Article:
Fire at Thom and McNab’s 1903




Old Boys Reunion Mill street- Photo from


Almonte Gazette-January 2 1903

For the first time in many months the stillness was broken early Tuesday morning by the alarming clang of the fire bell. The alarm was given by Mr. P. Guthrie, who when going home from night work noticed smoke coming out of the building occupied by Messrs. Thom & McNab dry goods store.

The engine was quickly on hand with a good head of steam ready, but the great difficulty was in discovering where the fire was, as the store could not be entered on account of the dense smoke and no blaze could be seen. Finally about half-past seven when some of the smoke had been drawn off through an upper window, the firemen managed to get into the cellar and from there directed a stream upwards onto the blaze which was quickly extinguished.

It is supposed that the fire originated from the furnace. As wood is used for fuel and the fire in the furnace would have burned out about 12 o’clock, the spark which started the conflagration must have been smouldering during the night. The fire did not spread rapidly on account of there being: no draft, but bursting up through the floor it burnt through the counter and shelving; and had almost made its way through the ceiling before it was subdued.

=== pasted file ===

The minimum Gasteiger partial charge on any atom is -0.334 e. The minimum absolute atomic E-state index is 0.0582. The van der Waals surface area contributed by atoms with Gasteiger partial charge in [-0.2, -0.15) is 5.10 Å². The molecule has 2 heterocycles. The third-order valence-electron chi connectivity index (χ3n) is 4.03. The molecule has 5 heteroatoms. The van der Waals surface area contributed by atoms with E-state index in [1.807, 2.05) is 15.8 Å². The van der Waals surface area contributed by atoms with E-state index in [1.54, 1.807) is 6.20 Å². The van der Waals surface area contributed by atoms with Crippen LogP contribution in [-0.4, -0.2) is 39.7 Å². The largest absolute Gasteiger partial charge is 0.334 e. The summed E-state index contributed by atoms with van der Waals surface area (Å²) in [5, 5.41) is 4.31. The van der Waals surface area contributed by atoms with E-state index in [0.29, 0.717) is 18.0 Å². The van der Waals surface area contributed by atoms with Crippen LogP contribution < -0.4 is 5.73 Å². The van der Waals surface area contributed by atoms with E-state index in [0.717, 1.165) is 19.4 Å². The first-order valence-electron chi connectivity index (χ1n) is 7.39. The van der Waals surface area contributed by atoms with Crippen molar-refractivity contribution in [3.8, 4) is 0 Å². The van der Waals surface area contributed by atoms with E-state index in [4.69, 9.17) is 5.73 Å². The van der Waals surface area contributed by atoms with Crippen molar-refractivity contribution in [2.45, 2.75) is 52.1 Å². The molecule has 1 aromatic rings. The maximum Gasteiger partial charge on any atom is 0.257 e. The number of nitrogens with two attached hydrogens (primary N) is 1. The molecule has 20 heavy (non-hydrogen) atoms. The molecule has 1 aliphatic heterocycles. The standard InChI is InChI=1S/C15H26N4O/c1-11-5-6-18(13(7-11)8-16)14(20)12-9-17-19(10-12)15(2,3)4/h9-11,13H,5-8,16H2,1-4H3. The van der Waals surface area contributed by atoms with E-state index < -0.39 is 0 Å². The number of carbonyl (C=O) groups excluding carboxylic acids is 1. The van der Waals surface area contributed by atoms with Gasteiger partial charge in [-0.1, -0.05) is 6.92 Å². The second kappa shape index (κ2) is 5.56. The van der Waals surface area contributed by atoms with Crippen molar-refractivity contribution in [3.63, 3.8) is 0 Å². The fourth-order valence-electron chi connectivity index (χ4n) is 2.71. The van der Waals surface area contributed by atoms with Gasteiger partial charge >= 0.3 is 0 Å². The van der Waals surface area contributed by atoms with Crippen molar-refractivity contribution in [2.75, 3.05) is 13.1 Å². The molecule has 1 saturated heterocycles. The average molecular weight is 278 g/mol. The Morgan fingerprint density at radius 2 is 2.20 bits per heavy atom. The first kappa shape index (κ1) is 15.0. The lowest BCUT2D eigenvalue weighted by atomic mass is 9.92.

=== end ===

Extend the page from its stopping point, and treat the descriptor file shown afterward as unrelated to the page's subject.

The heat and smoke in the building are responsible for most of the damage to the stock as the firemen were very careful in their distribution of the water. No estimate of the damage can he formed as yet but the stock is practically ruined, and was valued at $11,000. The insurance for the stock, was $7,000, divided among three companies, the Phoenix, the Insurance Company of North America and the Law Union and Crown. The loss for the building which is owned by Mr. T. R. White will amount to about two hundred dollars.


Author’s Note: Two hundred dollars?



The Almonte Fire– Bridge and Water Street 1903

The Almonte Fire of 1909

People from the Potter-Bennett Block Fire– A Shocking Find


Come and visit the Lanark County Genealogical Society Facebook page– what’s there? Cool old photos–and lots of things interesting to read.

Information where you can buy all Linda Seccaspina’s books-You can also read Linda in Hometown News and now in The Townships Sun

About lindaseccaspina

Before she laid her fingers to a keyboard, Linda was a fashion designer, and then owned the eclectic store Flash Cadilac and Savannah Devilles in Ottawa on Rideau Street from 1976-1996. She also did clothing for various media and worked on “You Can’t do that on Television”. After writing for years about things that she cared about or pissed her off on American media she finally found her calling. She is a weekly columnist for the Sherbrooke Record and documents history every single day and has over 6500 blogs about Lanark County and Ottawa and an enormous weekly readership. Linda has published six books and is in her 4th year as a town councillor for Carleton Place. She believes in community and promoting business owners because she believes she can, so she does.

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